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Re: (FC-Devel) Re: Argo (+architecure +feature list)

Hi Duane,

>In terms of architecture, my personal preference would be a system of small
>inter-operating components (OK, I'll succumb to temptation and use a
>buzz-word, "Software Agents"), rather than a single application. This will
>give us a great deal of flexibility and scope for integration with existing
>and future tools, add-ons and environments. It would also allow us the freedom
>to develop different components in different languages, and provide other
>benefits in terms of ease of development.

By "components" I assume you mean pieces of code running in different
processes.  I am totally in favor of good modularization, but having a
lot of processes gets really sticky.

There are a number of trade-offs here.  Component-based systems are
much easier to develop if you have a good, stable architecture and
interface specs.  Devloping such an architecture is best done by
people who have substancial experience with similar systems.  It seems
that the FreeCASE team has a lot of experience in a lot of things, but
I think this would be the first component based CASE tool for all of
us (including me), and it is unlikely that we would get interfaces
right on the first few trys.  Even if we do it as well as current CASE
tools, we might limit ourselves to the feature-set of current tools.

One really helpful thing is the UML standard.  If we can agree on a
common data repository and data representation then we could prbably
be able to do a star-topology system where everything goes through the
repository.  If you look at the history of CASE standards, most of
them rely on shared repositories.  We would be relying on t standards
such as OMG's MOF to determine what the interface to the repository
should be.  An alternative would be to rely on a standard streaming
format, like XMI or UXF and a common representation of a UML document
in memory.  File based integrations are not so flashy, but they work,
they are easier to test, and it would make it easier to integrate with
existing development utilities, e.g., CVS.

As far as I know, no one has implemented a truely distributed CASE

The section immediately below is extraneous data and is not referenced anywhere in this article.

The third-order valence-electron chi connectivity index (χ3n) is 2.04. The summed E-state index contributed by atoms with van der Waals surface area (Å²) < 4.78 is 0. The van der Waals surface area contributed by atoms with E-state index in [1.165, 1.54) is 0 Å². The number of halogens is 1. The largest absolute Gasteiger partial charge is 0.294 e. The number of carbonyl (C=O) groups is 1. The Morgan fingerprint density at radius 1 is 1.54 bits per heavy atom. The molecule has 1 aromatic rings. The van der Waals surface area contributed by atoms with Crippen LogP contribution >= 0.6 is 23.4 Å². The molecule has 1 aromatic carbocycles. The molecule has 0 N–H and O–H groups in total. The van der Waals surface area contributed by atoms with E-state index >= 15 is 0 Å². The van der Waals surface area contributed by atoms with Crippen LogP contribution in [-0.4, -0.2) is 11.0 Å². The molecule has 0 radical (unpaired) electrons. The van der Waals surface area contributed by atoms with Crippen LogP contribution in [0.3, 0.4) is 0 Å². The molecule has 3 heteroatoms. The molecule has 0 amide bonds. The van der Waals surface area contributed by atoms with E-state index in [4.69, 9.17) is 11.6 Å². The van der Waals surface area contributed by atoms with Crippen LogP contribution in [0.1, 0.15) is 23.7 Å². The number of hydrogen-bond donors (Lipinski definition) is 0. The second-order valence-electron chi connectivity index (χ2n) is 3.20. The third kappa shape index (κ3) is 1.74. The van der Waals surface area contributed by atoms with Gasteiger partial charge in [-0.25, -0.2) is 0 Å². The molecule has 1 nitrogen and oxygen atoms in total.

tool, other than simply placing a repository on a different host.
Some tools, like (older versions of?) Software Through Pictures and
Cyanne's ObjectTeam seem to have a shell application and separate
applications for diagram editing, code generation, reporting, and
(limited) model analysis.  However, I think all of these components
execute on the user's desktop.  Maybe someone in the project knows
more about these tools?  

>How easily do you think the existing
>Argo system would fit into that or a similar model? If it doesn't fit well,
>how easily could it (or rather it's component pieces) be adapted to such a

Argo/UML does not have any persistence mechanism right now, so it
doesn't matter if it was file based or a UML repository server.  In
terms of Jeff's architecture diagram, Argo would be a Java GUI model

Hoever Argo is no "thin client" by any means.  Argo will probably
always be a memory and CPU hog.  Luckily memory and CPU time are cheap
and plentiful.  Some of the best features of Argo come from its
relatively tight integration of model with analysis, model with code
generation, and model with reverse engineering.  Design critics are
active all the time and constantly interacting with the model and user
interface.  Code generation is (intended to be) done in a very
incremental and interactive way so that the user can see how each
model change affects the code immediately.  Likewise, reverse
engineering (little more than parsing) should be integrated tightly
enough that users can modify the code fragments shown in the "Source"